The Crash Severity Impacts of Fixed Roadside Objects

This paper performs a comprehensive analysis of significant factors that affect crash severity involving fixed roadside objects, through improved statistical efficiency along with disaggregate and multivariate analysis. The in-service performance of roadside hardware on the entire urban state route system in Washington State is analyzed by developing multivariate statistical models of injury severity in fixed-object crashes using discrete outcome theory. The developed models are multivariate nested logit models of injury severity and they are estimated with statistical efficiency using the method of full information maximum likelihood. The results show that leading ends of guardrails and bridge rails, along with large wooden poles (e.g. trees and utility poles) increase the probability of fatal injury. The face of guardrails is associated with a reduction in the probability of evident injury, and concrete barriers are shown to be associated with a higher probability of lower severities. Other variables included driver characteristics, which showed expected results, validating the model. For example, driving over the speed limit and driving under the influence of alcohol increase the probability of fatal accidents, and drivers that do not use seat belts are associated with an increase in the probability of more severe injuries. These results highlight the importance of roadside design and provide insights into ways to decrease the severity of run-off-the-roadway crashes.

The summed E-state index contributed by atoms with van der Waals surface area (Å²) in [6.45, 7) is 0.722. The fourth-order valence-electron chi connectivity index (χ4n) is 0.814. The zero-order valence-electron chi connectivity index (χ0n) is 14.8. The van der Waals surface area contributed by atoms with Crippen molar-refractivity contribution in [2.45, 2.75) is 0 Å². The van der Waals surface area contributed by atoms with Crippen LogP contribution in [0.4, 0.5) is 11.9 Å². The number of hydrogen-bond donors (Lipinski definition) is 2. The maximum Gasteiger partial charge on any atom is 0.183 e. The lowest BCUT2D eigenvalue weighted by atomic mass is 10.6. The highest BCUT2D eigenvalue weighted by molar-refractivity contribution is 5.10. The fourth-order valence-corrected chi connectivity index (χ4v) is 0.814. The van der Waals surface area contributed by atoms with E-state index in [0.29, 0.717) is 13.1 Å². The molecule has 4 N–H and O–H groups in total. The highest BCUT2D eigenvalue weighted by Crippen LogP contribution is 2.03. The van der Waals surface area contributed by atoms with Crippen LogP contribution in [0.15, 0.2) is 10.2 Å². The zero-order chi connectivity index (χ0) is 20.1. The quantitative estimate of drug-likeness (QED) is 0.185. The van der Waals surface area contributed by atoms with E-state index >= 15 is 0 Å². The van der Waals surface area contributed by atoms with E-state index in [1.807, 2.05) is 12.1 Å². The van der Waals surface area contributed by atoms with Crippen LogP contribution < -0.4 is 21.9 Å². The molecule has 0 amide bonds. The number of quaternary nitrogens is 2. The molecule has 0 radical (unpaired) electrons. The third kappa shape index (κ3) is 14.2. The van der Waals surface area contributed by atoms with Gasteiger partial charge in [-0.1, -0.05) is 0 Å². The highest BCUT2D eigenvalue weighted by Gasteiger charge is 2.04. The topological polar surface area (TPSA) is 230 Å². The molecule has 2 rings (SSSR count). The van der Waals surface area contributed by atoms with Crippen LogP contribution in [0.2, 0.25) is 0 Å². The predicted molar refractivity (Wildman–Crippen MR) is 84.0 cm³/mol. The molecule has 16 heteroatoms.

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  • Authors:
    • Holdridge, Jason M
    • Shankar, Venky N
    • Ulfarsson, Gudmundur F
  • Publication Date: 2005


  • English

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  • Accession Number: 01000787
  • Record Type: Publication
  • Files: TRIS, ATRI
  • Created Date: Jun 14 2005 3:59AM